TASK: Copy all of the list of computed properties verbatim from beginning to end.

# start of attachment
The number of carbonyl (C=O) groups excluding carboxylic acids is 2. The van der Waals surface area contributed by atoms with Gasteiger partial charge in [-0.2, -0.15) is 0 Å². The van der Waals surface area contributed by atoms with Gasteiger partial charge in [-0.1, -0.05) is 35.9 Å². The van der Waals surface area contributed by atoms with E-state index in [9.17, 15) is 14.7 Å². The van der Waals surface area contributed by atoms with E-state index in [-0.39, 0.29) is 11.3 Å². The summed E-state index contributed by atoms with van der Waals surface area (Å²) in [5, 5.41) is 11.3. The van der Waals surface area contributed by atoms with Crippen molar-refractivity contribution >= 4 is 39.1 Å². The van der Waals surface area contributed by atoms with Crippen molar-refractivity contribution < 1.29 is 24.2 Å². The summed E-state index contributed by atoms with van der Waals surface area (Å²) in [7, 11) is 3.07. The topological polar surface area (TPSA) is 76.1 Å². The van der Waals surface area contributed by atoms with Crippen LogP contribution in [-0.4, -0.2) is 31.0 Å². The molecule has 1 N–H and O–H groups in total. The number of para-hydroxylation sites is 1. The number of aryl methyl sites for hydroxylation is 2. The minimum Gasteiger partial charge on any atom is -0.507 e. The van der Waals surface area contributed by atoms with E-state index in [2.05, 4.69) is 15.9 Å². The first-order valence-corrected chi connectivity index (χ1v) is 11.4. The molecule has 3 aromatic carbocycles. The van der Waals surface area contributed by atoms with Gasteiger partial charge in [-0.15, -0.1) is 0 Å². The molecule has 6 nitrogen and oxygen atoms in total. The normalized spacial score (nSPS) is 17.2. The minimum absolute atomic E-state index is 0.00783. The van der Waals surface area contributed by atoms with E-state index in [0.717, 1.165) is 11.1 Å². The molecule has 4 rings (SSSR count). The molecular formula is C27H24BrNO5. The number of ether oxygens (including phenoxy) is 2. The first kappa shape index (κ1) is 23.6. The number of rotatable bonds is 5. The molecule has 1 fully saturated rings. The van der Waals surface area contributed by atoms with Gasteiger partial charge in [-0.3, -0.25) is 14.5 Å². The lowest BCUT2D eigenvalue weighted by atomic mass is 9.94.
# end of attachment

The number of carbonyl (C=O) groups excluding carboxylic acids is 2. The van der Waals surface area contributed by atoms with Gasteiger partial charge in [-0.2, -0.15) is 0 Å². The van der Waals surface area contributed by atoms with Gasteiger partial charge in [-0.1, -0.05) is 35.9 Å². The van der Waals surface area contributed by atoms with E-state index in [9.17, 15) is 14.7 Å². The van der Waals surface area contributed by atoms with E-state index in [-0.39, 0.29) is 11.3 Å². The summed E-state index contributed by atoms with van der Waals surface area (Å²) in [5, 5.41) is 11.3. The van der Waals surface area contributed by atoms with Crippen molar-refractivity contribution >= 4 is 39.1 Å². The van der Waals surface area contributed by atoms with Crippen molar-refractivity contribution < 1.29 is 24.2 Å². The summed E-state index contributed by atoms with van der Waals surface area (Å²) in [7, 11) is 3.07. The topological polar surface area (TPSA) is 76.1 Å². The van der Waals surface area contributed by atoms with Crippen LogP contribution in [-0.4, -0.2) is 31.0 Å². The molecule has 1 N–H and O–H groups in total. The number of para-hydroxylation sites is 1. The number of aryl methyl sites for hydroxylation is 2. The minimum Gasteiger partial charge on any atom is -0.507 e. The van der Waals surface area contributed by atoms with E-state index in [2.05, 4.69) is 15.9 Å². The first-order valence-corrected chi connectivity index (χ1v) is 11.4. The molecule has 3 aromatic carbocycles. The van der Waals surface area contributed by atoms with Gasteiger partial charge in [-0.15, -0.1) is 0 Å². The molecule has 6 nitrogen and oxygen atoms in total. The normalized spacial score (nSPS) is 17.2. The minimum absolute atomic E-state index is 0.00783. The van der Waals surface area contributed by atoms with E-state index in [0.717, 1.165) is 11.1 Å². The molecule has 4 rings (SSSR count). The molecular formula is C27H24BrNO5. The number of ether oxygens (including phenoxy) is 2. The first kappa shape index (κ1) is 23.6. The number of rotatable bonds is 5. The molecule has 1 fully saturated rings. The van der Waals surface area contributed by atoms with Gasteiger partial charge in [-0.3, -0.25) is 14.5 Å². The lowest BCUT2D eigenvalue weighted by atomic mass is 9.94.